- Content optimisation tools enabled subject matter professionals (SMEs) to collaborate within real-time and ensure compliance.
To date, team productivity at Orolia increased thanks to centralized planning plus streamlined collaboration. Plus, 87% of the time previously spent within weekly meetings is now employed for productive work.
Step 3: Determine your content workflow
Once you have chosen your platform, the next matter to think about is your workflow designed for content creation. Specifically, how does some content move from the first to the last draft within your organization? What steps can it go through before it’s ready to publish?
Often , this depends on the size of your team and the amount of articles you’re producing. For little teams with minimal result, your content may only experience one or two touchpoints before becoming published — from the writer to the content strategist, by way of example.
For bigger teams that generate loads of content, your pieces may pass through many more stages between your first and last draft. In this case, your workflows are going to have a lot of dependencies, meaning particular tasks can’t be started until another one is complete.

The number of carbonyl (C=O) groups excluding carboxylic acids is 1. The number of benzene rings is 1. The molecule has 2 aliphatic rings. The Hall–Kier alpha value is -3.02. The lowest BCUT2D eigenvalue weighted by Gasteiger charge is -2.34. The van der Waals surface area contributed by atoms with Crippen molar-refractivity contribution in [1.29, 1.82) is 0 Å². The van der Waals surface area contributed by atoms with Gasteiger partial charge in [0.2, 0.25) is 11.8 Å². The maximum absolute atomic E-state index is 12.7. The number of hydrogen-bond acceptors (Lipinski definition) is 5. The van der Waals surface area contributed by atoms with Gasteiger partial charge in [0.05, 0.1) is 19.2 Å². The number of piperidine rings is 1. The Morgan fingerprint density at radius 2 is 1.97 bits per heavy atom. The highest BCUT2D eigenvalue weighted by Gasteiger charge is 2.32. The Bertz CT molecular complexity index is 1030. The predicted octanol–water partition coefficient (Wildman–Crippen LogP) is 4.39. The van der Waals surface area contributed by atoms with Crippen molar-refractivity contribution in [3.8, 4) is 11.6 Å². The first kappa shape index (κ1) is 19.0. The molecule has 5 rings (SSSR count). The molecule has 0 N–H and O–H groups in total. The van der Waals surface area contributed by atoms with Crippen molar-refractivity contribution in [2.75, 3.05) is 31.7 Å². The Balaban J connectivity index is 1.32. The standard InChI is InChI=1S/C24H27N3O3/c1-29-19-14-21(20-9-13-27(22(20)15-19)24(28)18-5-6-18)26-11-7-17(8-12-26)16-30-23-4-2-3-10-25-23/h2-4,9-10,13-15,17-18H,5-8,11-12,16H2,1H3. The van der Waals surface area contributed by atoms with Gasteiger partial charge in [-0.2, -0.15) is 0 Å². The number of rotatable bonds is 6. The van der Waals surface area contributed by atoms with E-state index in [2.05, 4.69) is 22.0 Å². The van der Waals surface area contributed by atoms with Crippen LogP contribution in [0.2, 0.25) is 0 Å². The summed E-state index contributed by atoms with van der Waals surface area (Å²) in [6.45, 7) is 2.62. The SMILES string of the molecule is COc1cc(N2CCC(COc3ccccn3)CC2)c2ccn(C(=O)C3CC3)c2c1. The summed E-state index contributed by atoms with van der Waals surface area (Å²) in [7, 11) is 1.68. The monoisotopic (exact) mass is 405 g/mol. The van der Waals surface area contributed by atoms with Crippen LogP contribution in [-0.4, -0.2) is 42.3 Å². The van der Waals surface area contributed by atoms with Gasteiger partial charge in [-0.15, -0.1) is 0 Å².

Let’s say you’re creating a long-form blog post in conjunction with the product development team. Here’s an example of what a workflow might look like:
- Research keywords
- Interview SME from the application team
- Create title and outline
- Write article depending on research and SME job interview
- First round of edits
- First round of changes
- Final round of edits
- Final changes
- Final approval
- Add visuals and graphics
- Publish post and/or send to client for review
Fortunately, you don’t have to start assigning tasks for every solitary piece of content while creating your yearly editorial diary. That can be saved for the month-to-month content or editorial calendar, which is more focused on daily task management.
However , you need to have a general idea of how long it takes a piece of content to move from start to complete. Otherwise, you’re likely to produce a publishing schedule that’s possibly impossible to execute or way too lax.
Step 4: Determine your content submission plan